Freedom of Information: Should It Apply to Private Companies?

The Freedom of Information Act 2000 allows members of the public to request access to data recorded by public sector organisations and also obliges them to publish certain information about their activities.  The Information Commissioner’s Office provides a useful overview.  This is an important tool in a democratic society, as it allows public scrutiny of the use those organisations make of the public funds we provide through our taxes.

There are many examples where journalists have exposed dubious use of public money or poor behaviour by those working in public sector.  For example, earlier this year MayorWatch used a Freedom of Information (FOI) request, issued to Transport for London (TfL), to expose that Barclays paid less than expected towards the extension of London’s bike hire scheme into South-West London.  When the response to the FOI took longer than expected, MayorWatch then issued a second FOI for the correspondence relating to their previous request.  This revealed a less than transparent attitude by TfL that seems at odds with the intention of the Freedom of Information Act.

Should Freedom of Information not also apply to private companies?  Certainly, it would seem a good idea if it applied to any private company that either provides a public service or is in receipt of taxpayer funds.  Examples of such organisations are train operating companies and private organisations that subcontract work from public bodies such as councils or the NHS.

For example, over the past year I raised a number of concerns with my local train company Southern, including questions along the lines of the following:

  • How much does a ticket machine cost?  This was in connection with their refusal to install one in my local station.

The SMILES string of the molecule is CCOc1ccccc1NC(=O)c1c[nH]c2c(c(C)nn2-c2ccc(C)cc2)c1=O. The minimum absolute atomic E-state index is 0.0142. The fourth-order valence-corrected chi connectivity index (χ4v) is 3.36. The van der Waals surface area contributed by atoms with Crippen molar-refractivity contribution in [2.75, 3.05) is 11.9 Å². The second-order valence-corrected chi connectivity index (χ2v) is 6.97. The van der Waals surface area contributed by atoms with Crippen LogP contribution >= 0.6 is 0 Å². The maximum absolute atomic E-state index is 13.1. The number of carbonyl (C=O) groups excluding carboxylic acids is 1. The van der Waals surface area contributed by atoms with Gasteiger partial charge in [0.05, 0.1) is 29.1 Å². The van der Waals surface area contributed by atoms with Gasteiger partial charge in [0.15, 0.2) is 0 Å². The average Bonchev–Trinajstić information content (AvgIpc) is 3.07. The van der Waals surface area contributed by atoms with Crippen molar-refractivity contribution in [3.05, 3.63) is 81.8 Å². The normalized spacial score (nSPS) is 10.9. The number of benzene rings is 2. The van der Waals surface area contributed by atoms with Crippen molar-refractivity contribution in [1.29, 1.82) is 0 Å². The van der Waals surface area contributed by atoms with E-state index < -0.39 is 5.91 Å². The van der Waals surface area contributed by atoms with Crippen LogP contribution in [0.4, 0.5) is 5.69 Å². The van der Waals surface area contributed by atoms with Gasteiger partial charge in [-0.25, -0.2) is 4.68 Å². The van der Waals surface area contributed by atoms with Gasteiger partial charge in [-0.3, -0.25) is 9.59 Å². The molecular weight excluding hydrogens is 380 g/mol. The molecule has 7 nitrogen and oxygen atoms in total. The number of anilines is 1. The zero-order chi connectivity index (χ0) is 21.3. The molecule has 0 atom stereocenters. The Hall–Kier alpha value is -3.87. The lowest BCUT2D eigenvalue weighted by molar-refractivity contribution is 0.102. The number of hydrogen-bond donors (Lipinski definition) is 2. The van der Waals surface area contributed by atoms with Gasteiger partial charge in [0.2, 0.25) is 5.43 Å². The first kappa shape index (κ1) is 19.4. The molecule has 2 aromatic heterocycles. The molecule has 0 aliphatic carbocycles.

• What advice do they issue to their conductors with regard to showing identification to passengers on request?  In fact I asked them to publish this on their website for everyone to see.
  • When a passenger has boarded a train without a ticket due to lack of purchasing facilities at their local station, do they expect that passenger to walk through the train to locate the conductor?  I have pointed out that those passengers could be elderly, pregnant, disabled, accompanying small children or carrying heavy luggage.

I did not receive a reply to any of those questions, although on the 3rd one they seemed to imply but did not clearly state that the answer was yes!

Unfortunately, without FOI there is no real way of forcing Southern to answer such questions or reveal information that may be of public interest.

I am simply using Southern as an example here, but this principle applies to any private sector company providing a public service.  Experience tells us that unless companies are forced to reveal information, they are inclined not to be transparent and may decline to answer questions they find inconvenient, often citing (frequently inappropriately) “data protection” or “commercially sensitive information” as the reason.  Councils often sub-contract out services to private companies and there seems to be a relentless march towards privatisation of the NHS, so we may increasingly find that information that should have been available to the public creeps back into the private domain.

There may also be a case for FOI applying to fully private companies, even if they do not run a public service or receive money from the taxpayer.  Recent news stories highlighting dubious tax arrangements by large corporations provide just one example of why this may be a good idea.

I think it is high time that the government , and possibly even the EU, considered extending Freedom of Information legislation to private companies.

In the meantime, you can issue FOI requests to public sector organisations and the Government has produced a guide on how to do so.


Since writing the above article FOI has been extended to apply to Network Rail.